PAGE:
Part of the magic of a live performance is that anything can happen. Bay Area band Planet Booty has seen its share of miscellaneous mischief.
A male yoga devotee split his pants dancing a kung-fu-hustle crossover, a girl once turned a fire extinguisher on the crowd, and one sweaty slip landed a Planet Booty fan in the emergency room with a twisted ankle.
“Hopefully this time we’ll just have fun,” frontman Dylan Germick says of the band’s show at the Mission district’s Blue Macaw on Friday. “We have nothing but the best intentions, but people just get excited.”
And why shouldn’t they, when presented with a pasty white guy in a spandex onesie giving Jane Fonda and Gene Simmons a run for their money?
Planet Booty’s rabble-rousing, sweat-a-thon theatrics are just part of the package, which includes a ‘‘Soul Train”-worthy six-piece band playing an infectious blend of funk, soul, R&B and electro.
But there’s no denying the aspect of spectacle, something near and dear to San Franciscans’ hearts.
“This town is a petri dish of crazy,” Germick says. “In most places, a white guy singing soul in glittery spandex is unusual, but not here. People love any excuse to dress up or get naked. You have to step it up in this town or you’ll be outshined.”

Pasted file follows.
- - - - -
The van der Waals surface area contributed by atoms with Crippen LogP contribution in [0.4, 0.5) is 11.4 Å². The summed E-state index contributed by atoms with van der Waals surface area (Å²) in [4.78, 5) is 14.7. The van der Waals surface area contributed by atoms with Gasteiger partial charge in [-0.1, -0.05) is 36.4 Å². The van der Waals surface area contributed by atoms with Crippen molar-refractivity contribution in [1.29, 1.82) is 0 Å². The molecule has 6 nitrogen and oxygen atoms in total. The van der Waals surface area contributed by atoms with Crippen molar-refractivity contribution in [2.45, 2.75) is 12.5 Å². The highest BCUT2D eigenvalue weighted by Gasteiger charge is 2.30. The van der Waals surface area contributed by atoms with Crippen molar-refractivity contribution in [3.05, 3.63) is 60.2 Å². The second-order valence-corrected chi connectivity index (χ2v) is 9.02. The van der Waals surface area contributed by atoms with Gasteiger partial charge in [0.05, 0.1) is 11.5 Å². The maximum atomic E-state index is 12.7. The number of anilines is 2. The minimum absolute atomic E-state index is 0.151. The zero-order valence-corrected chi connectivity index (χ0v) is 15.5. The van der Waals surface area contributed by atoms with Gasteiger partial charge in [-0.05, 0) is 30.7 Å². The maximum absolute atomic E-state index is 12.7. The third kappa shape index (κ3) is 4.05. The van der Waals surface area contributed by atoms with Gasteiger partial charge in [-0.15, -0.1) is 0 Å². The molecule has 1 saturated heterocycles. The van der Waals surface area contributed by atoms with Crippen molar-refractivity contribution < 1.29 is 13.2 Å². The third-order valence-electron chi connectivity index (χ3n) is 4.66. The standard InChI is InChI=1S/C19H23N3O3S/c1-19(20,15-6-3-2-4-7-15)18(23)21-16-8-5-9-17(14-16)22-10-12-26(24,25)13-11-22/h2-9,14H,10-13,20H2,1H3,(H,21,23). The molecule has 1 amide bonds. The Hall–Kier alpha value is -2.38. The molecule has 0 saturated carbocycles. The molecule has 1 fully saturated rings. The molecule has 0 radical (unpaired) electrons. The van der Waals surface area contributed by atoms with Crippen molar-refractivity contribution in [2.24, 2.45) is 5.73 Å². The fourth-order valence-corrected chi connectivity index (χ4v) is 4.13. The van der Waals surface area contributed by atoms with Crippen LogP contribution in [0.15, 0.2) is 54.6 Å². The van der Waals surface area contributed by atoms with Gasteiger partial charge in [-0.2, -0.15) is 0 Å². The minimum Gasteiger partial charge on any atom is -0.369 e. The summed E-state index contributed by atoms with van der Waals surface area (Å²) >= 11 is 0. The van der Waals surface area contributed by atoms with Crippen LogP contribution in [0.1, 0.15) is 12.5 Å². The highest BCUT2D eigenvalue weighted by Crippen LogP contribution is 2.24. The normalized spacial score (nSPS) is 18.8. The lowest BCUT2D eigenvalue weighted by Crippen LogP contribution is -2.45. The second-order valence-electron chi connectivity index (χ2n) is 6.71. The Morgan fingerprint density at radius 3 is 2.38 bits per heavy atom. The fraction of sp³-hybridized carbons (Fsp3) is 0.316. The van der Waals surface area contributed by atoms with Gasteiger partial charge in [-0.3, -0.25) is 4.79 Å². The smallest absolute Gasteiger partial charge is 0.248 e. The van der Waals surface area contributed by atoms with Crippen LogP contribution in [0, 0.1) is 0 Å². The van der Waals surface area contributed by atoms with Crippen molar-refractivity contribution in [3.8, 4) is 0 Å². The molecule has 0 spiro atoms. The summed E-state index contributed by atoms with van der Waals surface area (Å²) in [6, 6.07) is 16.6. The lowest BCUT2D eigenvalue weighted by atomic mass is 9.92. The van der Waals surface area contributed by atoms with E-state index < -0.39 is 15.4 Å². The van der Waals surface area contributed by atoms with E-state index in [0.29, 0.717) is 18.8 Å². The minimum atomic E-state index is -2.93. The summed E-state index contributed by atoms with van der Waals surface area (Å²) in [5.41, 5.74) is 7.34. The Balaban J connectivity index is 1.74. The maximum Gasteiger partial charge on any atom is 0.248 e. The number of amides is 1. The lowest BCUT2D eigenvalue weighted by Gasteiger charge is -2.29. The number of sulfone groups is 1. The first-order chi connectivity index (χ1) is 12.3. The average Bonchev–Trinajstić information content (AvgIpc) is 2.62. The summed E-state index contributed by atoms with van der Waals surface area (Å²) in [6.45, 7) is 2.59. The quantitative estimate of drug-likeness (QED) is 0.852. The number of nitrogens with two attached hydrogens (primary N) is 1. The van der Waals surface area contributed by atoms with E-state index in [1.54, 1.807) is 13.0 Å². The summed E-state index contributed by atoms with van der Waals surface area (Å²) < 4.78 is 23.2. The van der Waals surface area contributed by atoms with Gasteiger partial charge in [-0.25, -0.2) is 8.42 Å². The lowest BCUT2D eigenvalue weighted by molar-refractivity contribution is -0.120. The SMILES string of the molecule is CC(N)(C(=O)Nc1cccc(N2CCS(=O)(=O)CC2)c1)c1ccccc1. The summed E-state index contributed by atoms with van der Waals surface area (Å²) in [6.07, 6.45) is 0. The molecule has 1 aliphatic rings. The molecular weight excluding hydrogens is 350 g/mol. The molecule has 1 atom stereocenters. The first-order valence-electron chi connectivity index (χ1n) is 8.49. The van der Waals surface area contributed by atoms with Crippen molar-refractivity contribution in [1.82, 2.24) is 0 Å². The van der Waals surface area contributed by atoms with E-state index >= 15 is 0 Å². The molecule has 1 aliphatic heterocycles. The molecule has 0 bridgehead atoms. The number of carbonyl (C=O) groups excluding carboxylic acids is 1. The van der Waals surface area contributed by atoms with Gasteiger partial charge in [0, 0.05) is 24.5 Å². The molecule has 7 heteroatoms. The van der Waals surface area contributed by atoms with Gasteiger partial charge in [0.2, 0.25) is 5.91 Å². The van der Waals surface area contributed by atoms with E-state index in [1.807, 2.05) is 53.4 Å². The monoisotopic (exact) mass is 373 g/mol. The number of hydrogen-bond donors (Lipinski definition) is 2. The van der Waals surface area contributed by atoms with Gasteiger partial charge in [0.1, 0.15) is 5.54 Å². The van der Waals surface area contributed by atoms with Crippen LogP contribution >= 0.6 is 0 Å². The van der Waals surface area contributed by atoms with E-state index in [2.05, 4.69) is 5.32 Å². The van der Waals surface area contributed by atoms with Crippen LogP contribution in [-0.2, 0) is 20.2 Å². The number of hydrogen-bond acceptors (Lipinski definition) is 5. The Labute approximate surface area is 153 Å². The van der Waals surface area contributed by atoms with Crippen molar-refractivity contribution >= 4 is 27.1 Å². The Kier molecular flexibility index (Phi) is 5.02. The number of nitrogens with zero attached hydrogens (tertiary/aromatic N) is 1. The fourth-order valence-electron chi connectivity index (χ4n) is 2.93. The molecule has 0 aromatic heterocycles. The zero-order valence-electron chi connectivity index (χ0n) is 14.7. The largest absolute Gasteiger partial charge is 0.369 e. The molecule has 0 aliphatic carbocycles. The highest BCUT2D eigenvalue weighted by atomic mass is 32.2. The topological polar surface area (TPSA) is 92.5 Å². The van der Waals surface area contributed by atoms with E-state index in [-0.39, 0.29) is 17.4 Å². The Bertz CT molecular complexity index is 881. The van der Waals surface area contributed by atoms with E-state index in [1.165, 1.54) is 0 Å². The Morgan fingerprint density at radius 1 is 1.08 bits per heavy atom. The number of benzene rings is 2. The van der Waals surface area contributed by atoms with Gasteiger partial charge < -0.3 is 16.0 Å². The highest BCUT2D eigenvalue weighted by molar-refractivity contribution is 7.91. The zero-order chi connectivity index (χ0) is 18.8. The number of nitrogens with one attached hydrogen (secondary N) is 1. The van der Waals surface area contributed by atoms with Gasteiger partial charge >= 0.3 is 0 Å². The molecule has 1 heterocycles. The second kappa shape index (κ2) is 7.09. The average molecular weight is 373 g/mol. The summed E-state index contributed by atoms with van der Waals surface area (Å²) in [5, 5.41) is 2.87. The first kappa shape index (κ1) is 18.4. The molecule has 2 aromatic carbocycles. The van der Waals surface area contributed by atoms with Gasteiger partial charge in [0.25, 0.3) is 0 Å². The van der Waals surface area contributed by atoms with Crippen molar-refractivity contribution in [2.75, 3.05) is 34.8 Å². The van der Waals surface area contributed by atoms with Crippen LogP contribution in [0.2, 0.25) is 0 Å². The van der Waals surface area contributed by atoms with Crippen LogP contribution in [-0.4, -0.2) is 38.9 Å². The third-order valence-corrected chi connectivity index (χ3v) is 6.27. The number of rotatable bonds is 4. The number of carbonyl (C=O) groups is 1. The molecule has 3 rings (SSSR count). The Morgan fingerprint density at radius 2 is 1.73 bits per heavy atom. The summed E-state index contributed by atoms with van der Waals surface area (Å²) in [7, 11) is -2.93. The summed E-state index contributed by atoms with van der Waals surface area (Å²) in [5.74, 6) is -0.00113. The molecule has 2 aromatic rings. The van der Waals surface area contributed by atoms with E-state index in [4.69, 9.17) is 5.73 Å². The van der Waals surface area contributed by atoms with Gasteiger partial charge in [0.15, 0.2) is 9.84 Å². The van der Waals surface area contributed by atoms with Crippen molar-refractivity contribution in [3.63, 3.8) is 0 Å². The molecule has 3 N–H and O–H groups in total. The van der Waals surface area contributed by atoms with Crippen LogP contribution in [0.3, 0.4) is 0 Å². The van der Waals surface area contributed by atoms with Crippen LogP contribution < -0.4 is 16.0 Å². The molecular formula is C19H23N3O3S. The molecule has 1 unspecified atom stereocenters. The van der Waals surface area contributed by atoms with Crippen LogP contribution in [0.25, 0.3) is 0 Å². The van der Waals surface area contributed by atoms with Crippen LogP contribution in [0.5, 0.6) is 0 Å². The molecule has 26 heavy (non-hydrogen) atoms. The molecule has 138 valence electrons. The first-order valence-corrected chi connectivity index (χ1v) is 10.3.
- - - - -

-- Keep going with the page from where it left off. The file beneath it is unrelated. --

But Planet Booty won’t likely be outclassed, with its inventive live shows and quirky YouTube videos, including one that shows Germick preaching “the gospel of booty” to tourists and locals on The Embarcadero.
Germart, a collective of Germick and his
brothers Nate (a Planet Booty co-founder and member) and Ryan, puts out the videos.
Planet Booty was born after Germick found a mix of 1990s music with a lot of heavy “booty bass” that pounded through his stereo speakers.
“It made me think about how awesome it would be if there was a giant poster that just said ‘Planet Booty’ and somewhere, someone would be playing this music,” Germick says. “That would make me smile. It wasn’t already out there, so we did it.”
Despite its name and the innuendo it may provoke, Planet Booty propaganda upholds a sense of charm and even innocence. The band’s comedic sensibilities are strong, and it is an equal-
“It’s about stripping back the barriers of who you are and saying, ‘I don’t care whose looking at me, I’m gonna shake it and get my cheeks sweaty,’” Germick says. “People are brought together when they channel the power of the booty.”
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